Our Mess, Part 2

Our Mess, Part 2


Leonard Zwelling


      Never have I received responses to a blog like I did after the one on Monday, July 27 entitled Our Mess.  Not only did I get responses, they were all over the place from castigating me for supporting the viewpoint of Heather Mac Donald to full throated agreement with her premises. Wow. Like I said, what a mess! All I had to do was read my email and I could appreciate the divisions in America.

      The best response I got was from a reader who sent me another blog. That’s the link above. The blog is by Morgan Housel and I will try to summarize it (as it was very long) and I fully expect a lot of feedback of all kinds from this one, too. I hope.

      The purpose of the blog seemed to me to be to try to make some sense of an almost incomprehensible world. How can anyone reconcile the loss of 150,000 American lives to a viral disease from China, along with the loss of 50 million jobs, and the stock market roaring with Tesla stock value up 400%? Housel makes five points to try to explain the current situation.

      First, people are more financially disconnected while they are more digitally connected. This exposes everyone to points of view that do not align with their own and creates the tribal inclinations so prevalent today. The rich are getting richer. The poor are getting poorer. There are more poor than rich and everyone knows all about this because everyone uses the Internet. People really know that there are other people who are not like them, but who are still Americans. Basically many people really didn’t know how the other half lived until there was Twitter. This has fueled the great American divide.

      Second, many more jobs can be done from home today than even fifty years ago. People get paid to maneuver symbols: numbers, words, ideas, pictures and money. Thus, many of us can work from home and those who cannot have suffered of late. Those who can work from home are richer and more educated. More resentment! We are definitely not all in this together.

      Third, things have been good for a long time now so a “setback seems overwhelming.” This reminds me of my medical conditions. I get sick. I get well. And when I get sick again, getting sick feels even worse than it did the first time. My heart did that to me several times from blocked coronaries to aberrant electrical conduction. Another mess.  It took many tries to get it fixed, yet I know, in the end, it will not stay fixed. That’s the nature of life.

      We are simply unused to infectious diseases killing thousands. One hundred years ago, Covid-19 would have been a blip on society. Today, with all the vaccinations we get to prevent disease, the new coronavirus seems like a catastrophe, but in the grand scheme of things, it’s nothing. People die of all kinds of things. We are very used to 1600 people a day dying of cancer and not blinking an eye. But 1000 dying of Covid-19 and everything closes. Does this really make sense? Americans are divided on that one, too.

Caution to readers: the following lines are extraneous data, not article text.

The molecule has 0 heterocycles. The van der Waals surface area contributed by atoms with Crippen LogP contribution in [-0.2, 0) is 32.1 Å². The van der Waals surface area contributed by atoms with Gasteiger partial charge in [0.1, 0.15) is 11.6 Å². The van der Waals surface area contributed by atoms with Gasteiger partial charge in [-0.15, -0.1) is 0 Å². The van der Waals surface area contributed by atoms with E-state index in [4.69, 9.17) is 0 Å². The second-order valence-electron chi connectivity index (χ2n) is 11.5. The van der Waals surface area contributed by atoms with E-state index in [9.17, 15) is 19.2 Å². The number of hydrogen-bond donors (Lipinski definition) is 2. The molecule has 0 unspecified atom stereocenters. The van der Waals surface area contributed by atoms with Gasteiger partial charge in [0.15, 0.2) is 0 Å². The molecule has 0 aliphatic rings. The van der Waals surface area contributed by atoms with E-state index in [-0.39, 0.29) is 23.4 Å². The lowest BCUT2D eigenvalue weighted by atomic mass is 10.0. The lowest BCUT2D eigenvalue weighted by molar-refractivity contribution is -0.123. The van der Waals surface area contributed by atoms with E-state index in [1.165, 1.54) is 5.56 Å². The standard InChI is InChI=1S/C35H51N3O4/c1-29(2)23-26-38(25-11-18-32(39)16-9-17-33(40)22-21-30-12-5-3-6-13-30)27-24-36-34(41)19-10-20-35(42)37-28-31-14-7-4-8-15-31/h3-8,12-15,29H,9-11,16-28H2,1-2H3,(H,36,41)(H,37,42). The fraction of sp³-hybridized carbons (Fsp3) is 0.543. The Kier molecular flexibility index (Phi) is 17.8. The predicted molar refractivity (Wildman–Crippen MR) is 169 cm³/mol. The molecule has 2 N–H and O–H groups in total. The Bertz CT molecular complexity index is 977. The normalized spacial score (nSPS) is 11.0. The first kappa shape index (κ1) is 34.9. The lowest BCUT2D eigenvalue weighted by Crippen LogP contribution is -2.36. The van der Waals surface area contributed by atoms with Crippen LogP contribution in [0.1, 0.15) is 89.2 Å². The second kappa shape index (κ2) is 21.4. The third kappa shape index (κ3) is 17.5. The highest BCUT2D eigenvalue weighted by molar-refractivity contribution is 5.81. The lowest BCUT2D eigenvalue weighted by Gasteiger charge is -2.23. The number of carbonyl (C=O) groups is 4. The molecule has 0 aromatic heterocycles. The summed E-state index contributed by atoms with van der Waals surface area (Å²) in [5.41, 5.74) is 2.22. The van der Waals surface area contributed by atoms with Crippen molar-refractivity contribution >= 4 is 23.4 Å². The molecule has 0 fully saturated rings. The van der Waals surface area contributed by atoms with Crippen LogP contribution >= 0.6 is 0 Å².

Fourth, national news dominates local news and world news dominates national news. There’s always a disaster somewhere in the world so there’s always bad news. If it bleeds it leads, and there’s always someone bleeding. One hundred years ago there was barely radio. Now there’s the Internet and there are no secrets and no unknowns (except maybe the truth half the time). Newspapers are going out of business as everyone gets their news on a screen. And there’s always bad news on the screen. As son Andrew says, the news is always the same: “everyone is going to die and no one has any money.” It always seems like there is bad news because something is always wrong somewhere in the world and now we all hear about it—instantaneously. Thus, people feel insecure. Thus, people are scared. Thus, the fear of the virus is rampant and we deal with it poorly when our only choice was to deal with it rationally and we chose not to do so. We also did not deal with it as one country for we are too divided to do so.

      Finally, the Federal Reserve has learned how to handle a financial crisis and avert another Great Depression by keeping the economy afloat no matter what idiotic manipulations investors and money managers make. The money supply is propped up and the economy does not collapse. Money floods the market. Stock values rise. Those with the means stay with the means above the mean. Everyone else struggles.

      Housel’s points are good ones and a real counterweight to the piece by Heather Mac Donald that some of you hated and some of you loved. I figure I must have gotten it right to post it with that reaction.

      An assessment of how the United States responded to the coronavirus depends to a large extent on your point of view, your educational status, your income, and your age. Sending sick people back to nursing homes was stupid. Going to bars unmasked was equally stupid. What we should have done was protect the vulnerable, mask up, wash our hands, socially distance and ride it out. Was there really any other choice until a vaccine arrives?

      Everyone get a grip. This is bad, but we’ve seen worse. See next blog. Here’s a hint, after Pearl Harbor life was really changed for the worse in America.

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